Opinion: Vince for No.11 – for growth and investment

Coming after several weeks of self-inflicted damage, the news that the UK economy has gone back into recession risks further undermining public confidence in the Government’s ability to deal with the problems the country faces.

Nick Clegg says the principles of the coalition’s economic strategy remain sound – repairing the public finances, reforming the financial system and rebalancing the economy – and I agree. The problem is that we are only making progress on the first one of these principles under the Osborne-Alexander treasury team and we don’t have a clear vision for what’s next.

We need to change course, but that change must be accompanied by a change of leadership to show the coalition’s commitment to that new course.

The call should go out to Vince Cable to move in at No.11 Downing Street as the new Chancellor. Vince could be ably supported by Ken Clarke. This would be the coalition putting its best and most experienced economic brains to work on solving the country’s economic problems.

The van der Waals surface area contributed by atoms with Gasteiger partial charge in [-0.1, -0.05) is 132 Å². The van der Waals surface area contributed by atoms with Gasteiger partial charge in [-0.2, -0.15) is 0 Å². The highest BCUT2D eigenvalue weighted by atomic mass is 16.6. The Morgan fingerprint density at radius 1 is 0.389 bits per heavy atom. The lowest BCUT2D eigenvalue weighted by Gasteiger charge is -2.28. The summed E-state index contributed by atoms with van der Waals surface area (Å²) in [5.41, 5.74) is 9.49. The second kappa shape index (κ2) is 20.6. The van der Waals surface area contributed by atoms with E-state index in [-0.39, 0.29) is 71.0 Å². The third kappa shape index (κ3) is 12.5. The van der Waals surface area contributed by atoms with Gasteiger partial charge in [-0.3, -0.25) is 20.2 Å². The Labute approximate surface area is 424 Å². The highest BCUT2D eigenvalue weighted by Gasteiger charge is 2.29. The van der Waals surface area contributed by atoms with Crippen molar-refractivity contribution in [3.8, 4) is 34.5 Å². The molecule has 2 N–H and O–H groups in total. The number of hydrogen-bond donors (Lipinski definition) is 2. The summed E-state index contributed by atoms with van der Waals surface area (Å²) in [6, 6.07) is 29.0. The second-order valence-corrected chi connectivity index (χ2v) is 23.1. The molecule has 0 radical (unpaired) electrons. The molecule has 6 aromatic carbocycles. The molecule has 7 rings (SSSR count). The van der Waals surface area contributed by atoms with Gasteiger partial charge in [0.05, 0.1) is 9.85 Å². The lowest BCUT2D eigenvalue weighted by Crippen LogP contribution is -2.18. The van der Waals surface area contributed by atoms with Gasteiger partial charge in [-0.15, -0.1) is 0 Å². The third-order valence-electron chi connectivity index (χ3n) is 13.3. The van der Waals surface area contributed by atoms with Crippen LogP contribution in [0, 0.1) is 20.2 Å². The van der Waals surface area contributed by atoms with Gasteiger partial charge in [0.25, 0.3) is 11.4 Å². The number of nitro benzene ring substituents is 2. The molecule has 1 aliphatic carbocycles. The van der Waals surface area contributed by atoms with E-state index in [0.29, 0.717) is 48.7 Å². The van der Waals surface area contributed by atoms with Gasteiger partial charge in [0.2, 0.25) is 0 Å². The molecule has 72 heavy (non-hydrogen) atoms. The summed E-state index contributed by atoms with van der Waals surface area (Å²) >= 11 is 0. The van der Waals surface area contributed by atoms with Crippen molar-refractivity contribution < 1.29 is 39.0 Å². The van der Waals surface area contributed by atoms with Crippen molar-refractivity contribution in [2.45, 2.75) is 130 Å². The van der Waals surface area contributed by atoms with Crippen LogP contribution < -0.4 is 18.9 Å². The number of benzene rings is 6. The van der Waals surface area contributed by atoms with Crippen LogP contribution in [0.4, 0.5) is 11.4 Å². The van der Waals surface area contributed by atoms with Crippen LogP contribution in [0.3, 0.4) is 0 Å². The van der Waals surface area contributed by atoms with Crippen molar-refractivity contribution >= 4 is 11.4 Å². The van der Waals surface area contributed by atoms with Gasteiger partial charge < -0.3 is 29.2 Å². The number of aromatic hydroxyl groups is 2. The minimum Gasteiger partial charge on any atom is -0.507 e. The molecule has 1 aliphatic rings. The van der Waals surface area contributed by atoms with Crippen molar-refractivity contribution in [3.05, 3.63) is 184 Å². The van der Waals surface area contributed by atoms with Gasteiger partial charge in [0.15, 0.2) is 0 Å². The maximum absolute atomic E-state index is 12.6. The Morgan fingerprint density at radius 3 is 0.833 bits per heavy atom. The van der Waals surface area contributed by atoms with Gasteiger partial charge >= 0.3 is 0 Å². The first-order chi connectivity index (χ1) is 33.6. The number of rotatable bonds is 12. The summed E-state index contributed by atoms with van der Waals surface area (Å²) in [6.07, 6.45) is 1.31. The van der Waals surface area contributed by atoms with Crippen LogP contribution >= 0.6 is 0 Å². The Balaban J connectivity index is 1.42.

A re-shuffle with promotion for Vince Cable, if accompanied by the resignation of Jeremy Hunt, would also show the coalition distancing itself from its damaging association with the Murdochs.

Having secured a measure of financial stability we must now make progress on the key challenges of rebalancing the economy and generating growth. We must find a way of getting the banks lending and persuading many large private investors to slit open their cash-stuffed mattresses and start investing in the future.